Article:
Edible Barcodes to Choke Counterfeit Drug Market
Pharmaceuticals and food embedded with microtags could improve logistical tracking and help take a bite out of black markets. Continue reading →
In effort to thwart a trillion dollar global counterfeit problem, a Honolulu-based company has designed an security platform that could put edible barcodes on food and pharmaceuticals.
The microtags developed by TruTag Technologies are made from silica - an ingredient already found in many foods, including sweetners - and are independent of packaging and labels and can be integrated directly into a product's infrastructure. About the size of a dust particle and smaller than the width of a human hair, the silica "TruTags" provide a vast library of unique codes, allowing for improved tracking and authentication of electronics, industrial parts and consumer goods. Each tag's coded, nano-scale pattern can be scanned using the company's proprietary instruments. These patterns are like ID numbers that can be associated with a variety of information, such as product strength, site of manufacture, expiration date and country of authorized sale.
TruTags' creators said in a press release their platform "will help prevent counterfeiting, enhance the safety and traceability of food and medicine, improve tracking and logistics, assure product quality and enable the Internet of Things."
Putting product intelligence on a pill, instead of the package, could help drug manufactures and product security teams authenticate their product. A few years ago, GSK, one of the top pharmaceutical companies in the world, was found guilty of felony distribution of adulterated drugs and paid a $750 million fine for mixing up an anti-anxiety drug and a diabetes drug in the same GSK packaging. Had the drugs been equipped with TruTag microtags, the inspectors could have determined where each pill was made to help diagnose where the problem was in their global supply chain.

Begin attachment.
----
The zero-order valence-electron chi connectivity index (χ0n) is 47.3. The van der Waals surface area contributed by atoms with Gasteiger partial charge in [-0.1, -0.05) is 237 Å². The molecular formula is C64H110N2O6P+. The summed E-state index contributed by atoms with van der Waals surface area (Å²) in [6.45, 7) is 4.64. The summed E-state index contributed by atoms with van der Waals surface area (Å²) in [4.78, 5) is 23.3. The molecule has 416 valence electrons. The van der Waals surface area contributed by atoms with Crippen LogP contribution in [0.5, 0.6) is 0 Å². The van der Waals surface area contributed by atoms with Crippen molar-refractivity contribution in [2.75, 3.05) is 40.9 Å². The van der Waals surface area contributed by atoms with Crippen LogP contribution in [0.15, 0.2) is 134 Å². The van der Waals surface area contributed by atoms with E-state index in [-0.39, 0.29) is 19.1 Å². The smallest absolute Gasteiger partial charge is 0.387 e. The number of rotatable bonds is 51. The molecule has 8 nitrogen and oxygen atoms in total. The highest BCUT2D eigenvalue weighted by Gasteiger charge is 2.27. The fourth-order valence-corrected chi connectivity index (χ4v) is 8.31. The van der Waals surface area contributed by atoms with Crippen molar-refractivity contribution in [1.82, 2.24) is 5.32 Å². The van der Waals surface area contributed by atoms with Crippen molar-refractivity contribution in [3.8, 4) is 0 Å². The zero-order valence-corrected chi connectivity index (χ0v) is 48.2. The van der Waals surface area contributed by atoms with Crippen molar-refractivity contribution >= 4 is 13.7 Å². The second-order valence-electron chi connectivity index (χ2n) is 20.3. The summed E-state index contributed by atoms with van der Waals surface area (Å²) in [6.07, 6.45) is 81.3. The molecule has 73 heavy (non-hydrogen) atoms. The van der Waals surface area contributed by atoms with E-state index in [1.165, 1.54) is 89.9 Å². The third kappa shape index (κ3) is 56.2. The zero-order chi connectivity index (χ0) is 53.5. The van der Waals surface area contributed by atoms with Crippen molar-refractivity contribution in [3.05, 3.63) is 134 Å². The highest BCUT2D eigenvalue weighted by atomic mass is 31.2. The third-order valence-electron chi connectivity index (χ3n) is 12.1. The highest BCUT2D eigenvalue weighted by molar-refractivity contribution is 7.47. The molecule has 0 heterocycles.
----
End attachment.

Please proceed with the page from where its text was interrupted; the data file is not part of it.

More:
TruTag has been named a 2014 Technology Pioneer by the World Economic Forum, an award given to 36 companies that are designing, developing and deploying innovative technologies that affect business and society. BLOG: Smart Syringe Sticks It To Blood-borne Disease
"I am looking forward to discussing the role of innovation for the future of society, and sharing our vision for TruTag to impact the global counterfeit problem, especially in the area of safety and authenticity of food and medicine where the impact of counterfeits on human lives is beyond measure," said Dr. Hank C.K. Wuh, TruTag Technologies chairman.